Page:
Doc Martens…What’s Not To Love!

Doc Martens, also known as Dr. Martens, DMs or simply Docs, have a long history in the apparel world and were considered a major fashion statement for many subcultures over the years.

The original Doc Martens were created at the end of World War II by Dr. Klaus Maertens, a twenty-five year old German army doctor who had broken his foot. The boots were designed for comfort, using old rubber tyres for soles and leather found in war-torn areas.

After showing the shoes to an old friend, Dr. Herbert Funk, they decided to start selling them and surprisingly, the first major buyers of Doc Martens were German housewives. These women spent a lot of time on their feet and appreciated the comfort of the cushioned soles, accounting for over 80% of the company’s sales in the first ten years.

The boots didn’t make their way to British shores until the 1960s. The R. Griggs Group acquired the rights to produce and sell them in the UK, anglicizing the name and adding their iconic trademark of the yellow stitching.

In the UK, factory workers, police officers, and mail carriers were among the first to adopt Doc Martens due to their durability and comfort. But because of their non-slip tread, they were also embraced by the medical industry, which was why as a child I thought this was the reason they were called Dr. Martens!

Docs became associated with various countercultures, especially skinheads, punks, and other groups that adopted the boots for their tough image. This association gave the brand a bit of a controversial reputation, but it didn’t prevent their rise in popularity.

Due to economic ups and downs and the changes in ownership, in 2002 the manufacture of Doc Martens moved predominantly to Asia. A small “Made in England” collection was manufactured in the UK, but they were sold at a much higher price. Regardless of the changes, Docs have remained a timeless fashion icon, worn by both sexes, with a lot more styles and colours to choose from today.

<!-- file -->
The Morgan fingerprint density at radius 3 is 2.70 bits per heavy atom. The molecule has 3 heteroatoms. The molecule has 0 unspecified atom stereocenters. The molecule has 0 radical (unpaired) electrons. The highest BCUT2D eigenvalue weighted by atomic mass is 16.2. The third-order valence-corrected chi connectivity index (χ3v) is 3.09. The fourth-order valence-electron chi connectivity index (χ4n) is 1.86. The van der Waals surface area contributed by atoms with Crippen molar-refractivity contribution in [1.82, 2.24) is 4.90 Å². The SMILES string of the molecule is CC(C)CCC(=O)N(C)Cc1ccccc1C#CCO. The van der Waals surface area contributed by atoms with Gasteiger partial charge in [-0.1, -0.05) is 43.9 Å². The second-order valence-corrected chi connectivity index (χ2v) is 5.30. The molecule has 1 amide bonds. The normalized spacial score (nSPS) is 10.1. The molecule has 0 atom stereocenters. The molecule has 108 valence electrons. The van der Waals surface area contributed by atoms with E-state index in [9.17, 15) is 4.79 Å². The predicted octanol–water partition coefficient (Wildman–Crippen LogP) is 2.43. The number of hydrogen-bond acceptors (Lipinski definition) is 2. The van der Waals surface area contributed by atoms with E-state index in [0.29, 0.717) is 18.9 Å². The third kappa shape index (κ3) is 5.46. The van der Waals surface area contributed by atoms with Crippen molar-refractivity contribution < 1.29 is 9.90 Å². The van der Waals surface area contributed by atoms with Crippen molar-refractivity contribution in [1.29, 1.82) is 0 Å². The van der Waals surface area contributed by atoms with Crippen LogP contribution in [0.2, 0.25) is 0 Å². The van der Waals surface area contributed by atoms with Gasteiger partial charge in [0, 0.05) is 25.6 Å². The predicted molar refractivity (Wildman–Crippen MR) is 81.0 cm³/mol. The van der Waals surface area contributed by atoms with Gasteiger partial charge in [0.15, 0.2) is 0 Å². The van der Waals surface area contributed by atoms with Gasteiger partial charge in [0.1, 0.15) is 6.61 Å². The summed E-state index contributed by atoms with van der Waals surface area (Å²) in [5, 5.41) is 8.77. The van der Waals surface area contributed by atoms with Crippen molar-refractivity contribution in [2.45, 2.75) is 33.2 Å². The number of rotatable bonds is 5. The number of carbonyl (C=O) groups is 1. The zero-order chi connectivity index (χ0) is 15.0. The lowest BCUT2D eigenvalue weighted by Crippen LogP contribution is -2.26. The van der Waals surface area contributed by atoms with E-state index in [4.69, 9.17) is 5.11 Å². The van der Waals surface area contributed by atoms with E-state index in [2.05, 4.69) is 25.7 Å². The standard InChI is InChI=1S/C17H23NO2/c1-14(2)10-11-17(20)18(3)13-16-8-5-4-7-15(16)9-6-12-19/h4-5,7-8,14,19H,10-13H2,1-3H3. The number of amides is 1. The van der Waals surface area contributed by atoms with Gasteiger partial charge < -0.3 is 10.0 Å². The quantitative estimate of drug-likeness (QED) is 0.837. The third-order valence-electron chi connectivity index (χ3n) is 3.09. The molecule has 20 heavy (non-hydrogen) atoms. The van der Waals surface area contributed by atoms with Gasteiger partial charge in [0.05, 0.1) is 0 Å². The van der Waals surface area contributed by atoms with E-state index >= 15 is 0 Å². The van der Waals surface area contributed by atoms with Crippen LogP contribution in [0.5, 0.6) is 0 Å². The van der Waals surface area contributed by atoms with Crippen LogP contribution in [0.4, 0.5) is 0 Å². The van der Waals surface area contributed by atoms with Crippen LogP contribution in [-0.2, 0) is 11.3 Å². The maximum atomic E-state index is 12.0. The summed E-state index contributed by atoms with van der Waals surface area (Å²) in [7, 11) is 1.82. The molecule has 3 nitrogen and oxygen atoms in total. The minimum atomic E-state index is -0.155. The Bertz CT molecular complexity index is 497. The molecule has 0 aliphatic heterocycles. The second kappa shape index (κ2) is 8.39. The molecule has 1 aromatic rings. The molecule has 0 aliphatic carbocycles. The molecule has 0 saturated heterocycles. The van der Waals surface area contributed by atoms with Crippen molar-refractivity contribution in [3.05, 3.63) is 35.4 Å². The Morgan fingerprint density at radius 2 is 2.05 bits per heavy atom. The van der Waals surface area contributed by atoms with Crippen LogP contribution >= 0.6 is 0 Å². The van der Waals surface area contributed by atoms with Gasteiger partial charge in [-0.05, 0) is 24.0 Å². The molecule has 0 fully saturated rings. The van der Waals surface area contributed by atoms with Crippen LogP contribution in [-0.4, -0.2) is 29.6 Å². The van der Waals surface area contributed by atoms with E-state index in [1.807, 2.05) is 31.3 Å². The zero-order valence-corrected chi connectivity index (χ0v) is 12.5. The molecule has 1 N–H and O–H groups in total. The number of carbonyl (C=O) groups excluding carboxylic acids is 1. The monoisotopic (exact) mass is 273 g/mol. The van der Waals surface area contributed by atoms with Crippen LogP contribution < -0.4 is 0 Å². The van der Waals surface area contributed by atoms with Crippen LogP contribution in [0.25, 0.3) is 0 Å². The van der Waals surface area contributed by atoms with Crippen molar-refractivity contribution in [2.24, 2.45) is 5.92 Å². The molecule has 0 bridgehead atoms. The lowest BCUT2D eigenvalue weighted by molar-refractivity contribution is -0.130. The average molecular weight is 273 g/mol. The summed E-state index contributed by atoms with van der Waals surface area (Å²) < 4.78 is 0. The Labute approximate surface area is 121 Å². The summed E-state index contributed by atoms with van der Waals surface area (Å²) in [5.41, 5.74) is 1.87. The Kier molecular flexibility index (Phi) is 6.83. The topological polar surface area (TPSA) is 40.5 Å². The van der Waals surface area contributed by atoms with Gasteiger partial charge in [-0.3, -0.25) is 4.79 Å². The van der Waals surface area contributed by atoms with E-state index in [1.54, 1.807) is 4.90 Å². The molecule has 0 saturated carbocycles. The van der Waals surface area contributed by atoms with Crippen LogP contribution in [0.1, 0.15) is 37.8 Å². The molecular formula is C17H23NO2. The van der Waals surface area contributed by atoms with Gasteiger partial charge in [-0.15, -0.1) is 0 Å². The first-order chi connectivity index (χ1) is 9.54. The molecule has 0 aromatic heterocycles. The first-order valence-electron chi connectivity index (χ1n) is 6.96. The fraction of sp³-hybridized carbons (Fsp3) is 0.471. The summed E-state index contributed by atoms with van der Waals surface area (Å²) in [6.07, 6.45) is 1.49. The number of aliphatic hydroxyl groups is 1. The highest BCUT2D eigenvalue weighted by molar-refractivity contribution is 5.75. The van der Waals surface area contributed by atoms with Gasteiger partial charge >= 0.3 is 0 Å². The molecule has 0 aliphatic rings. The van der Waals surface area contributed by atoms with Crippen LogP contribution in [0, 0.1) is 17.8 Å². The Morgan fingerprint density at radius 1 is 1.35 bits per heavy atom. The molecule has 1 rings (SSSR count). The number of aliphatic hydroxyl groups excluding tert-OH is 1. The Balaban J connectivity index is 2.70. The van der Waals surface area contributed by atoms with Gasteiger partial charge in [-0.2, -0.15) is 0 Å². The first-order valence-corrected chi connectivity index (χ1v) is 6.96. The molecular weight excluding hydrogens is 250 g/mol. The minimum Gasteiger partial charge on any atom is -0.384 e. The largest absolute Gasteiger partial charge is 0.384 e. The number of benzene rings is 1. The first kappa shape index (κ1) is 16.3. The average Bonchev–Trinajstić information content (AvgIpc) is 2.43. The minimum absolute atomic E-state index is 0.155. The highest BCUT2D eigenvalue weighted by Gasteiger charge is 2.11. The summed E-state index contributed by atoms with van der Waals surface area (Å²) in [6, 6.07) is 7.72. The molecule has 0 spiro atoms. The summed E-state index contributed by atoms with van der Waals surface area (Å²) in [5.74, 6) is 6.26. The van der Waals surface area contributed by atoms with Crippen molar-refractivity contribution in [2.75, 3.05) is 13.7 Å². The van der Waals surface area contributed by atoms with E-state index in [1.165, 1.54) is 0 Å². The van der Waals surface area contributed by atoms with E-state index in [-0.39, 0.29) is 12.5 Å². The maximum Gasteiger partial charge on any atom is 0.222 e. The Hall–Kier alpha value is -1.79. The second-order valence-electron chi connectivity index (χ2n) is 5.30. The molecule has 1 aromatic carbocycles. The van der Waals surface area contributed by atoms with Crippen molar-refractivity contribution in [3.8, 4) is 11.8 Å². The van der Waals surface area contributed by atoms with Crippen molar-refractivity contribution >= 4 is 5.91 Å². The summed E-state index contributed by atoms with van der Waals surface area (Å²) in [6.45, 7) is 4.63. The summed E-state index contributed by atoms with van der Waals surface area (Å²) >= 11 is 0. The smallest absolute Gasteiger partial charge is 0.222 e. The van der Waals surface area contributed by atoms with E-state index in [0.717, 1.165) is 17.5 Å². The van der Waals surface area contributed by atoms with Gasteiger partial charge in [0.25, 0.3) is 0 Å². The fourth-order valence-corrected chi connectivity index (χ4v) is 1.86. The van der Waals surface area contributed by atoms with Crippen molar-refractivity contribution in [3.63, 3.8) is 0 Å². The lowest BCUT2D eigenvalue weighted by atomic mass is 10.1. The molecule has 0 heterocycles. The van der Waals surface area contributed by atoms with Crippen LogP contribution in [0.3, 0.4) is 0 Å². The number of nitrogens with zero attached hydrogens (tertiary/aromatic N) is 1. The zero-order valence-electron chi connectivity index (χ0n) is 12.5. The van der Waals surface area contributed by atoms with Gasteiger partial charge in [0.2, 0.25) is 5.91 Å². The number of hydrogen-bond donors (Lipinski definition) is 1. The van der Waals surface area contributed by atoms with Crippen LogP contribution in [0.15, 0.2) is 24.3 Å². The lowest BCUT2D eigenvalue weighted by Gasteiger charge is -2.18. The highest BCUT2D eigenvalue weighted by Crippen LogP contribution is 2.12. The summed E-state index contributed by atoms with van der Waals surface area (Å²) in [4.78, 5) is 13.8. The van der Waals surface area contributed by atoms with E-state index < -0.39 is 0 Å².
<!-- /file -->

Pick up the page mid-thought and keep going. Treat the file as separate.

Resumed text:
I have had my Docs for many years, and they are my favourite boots. There are styles made specifically for women, usually with a narrower foot, however, mine are the original design usually worn by guys. I just decorate them by hanging bling off the laces, just to make them more individual to me.

These boots have walked through history and culture, leaving a permanent mark on fashion and society. Whether it’s their unique air-cushioned soles or their role in the counterculture movements, Doc Martens continue to be celebrated for their distinctive style and enduring appeal.

The artwork of Doc Martens is for sale in my gallery as:

Wall Art, Home Décor, Puzzle, Beach Items, Tote Bags, Greeting Card/Stationery, Phone Case, Coffee Mug, Face Mask and Apparel.

The image is adjustable, use all of it or just part of it. Every purchase comes with a 30-day money-back guarantee.

Click on the image above for more information.


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John T.

Great article! I am British too and used to be a punk rocker back in the day and all I wore were docs. When I grew up…haha, I eventually joined the police force and yes, I continued to wear my docs. They are great shoes, long lasting and once they are broken in very comfortable. Love the artwork. I may have to buy a print!